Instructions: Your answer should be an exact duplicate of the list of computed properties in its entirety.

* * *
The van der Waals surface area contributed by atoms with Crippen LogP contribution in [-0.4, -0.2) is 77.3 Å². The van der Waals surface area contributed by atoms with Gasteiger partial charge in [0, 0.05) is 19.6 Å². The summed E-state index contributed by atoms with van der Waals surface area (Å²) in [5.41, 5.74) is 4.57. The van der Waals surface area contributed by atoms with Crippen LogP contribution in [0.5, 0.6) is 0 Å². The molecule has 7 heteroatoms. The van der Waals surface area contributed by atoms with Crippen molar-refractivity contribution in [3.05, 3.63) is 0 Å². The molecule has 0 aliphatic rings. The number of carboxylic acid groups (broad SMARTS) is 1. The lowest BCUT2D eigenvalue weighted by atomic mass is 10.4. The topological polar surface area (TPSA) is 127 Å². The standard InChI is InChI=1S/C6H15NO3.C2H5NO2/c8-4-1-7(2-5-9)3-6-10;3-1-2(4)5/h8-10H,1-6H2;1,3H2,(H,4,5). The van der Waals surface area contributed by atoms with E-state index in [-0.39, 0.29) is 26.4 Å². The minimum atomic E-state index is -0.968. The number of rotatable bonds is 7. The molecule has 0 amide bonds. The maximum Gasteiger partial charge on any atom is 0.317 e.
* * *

The van der Waals surface area contributed by atoms with Crippen LogP contribution in [-0.4, -0.2) is 77.3 Å². The van der Waals surface area contributed by atoms with Gasteiger partial charge in [0, 0.05) is 19.6 Å². The summed E-state index contributed by atoms with van der Waals surface area (Å²) in [5.41, 5.74) is 4.57. The van der Waals surface area contributed by atoms with Crippen LogP contribution in [0.5, 0.6) is 0 Å². The molecule has 7 heteroatoms. The van der Waals surface area contributed by atoms with Crippen molar-refractivity contribution in [3.05, 3.63) is 0 Å². The molecule has 0 aliphatic rings. The number of carboxylic acid groups (broad SMARTS) is 1. The lowest BCUT2D eigenvalue weighted by atomic mass is 10.4. The topological polar surface area (TPSA) is 127 Å². The standard InChI is InChI=1S/C6H15NO3.C2H5NO2/c8-4-1-7(2-5-9)3-6-10;3-1-2(4)5/h8-10H,1-6H2;1,3H2,(H,4,5). The van der Waals surface area contributed by atoms with E-state index in [-0.39, 0.29) is 26.4 Å². The minimum atomic E-state index is -0.968. The number of rotatable bonds is 7. The molecule has 0 amide bonds. The maximum Gasteiger partial charge on any atom is 0.317 e.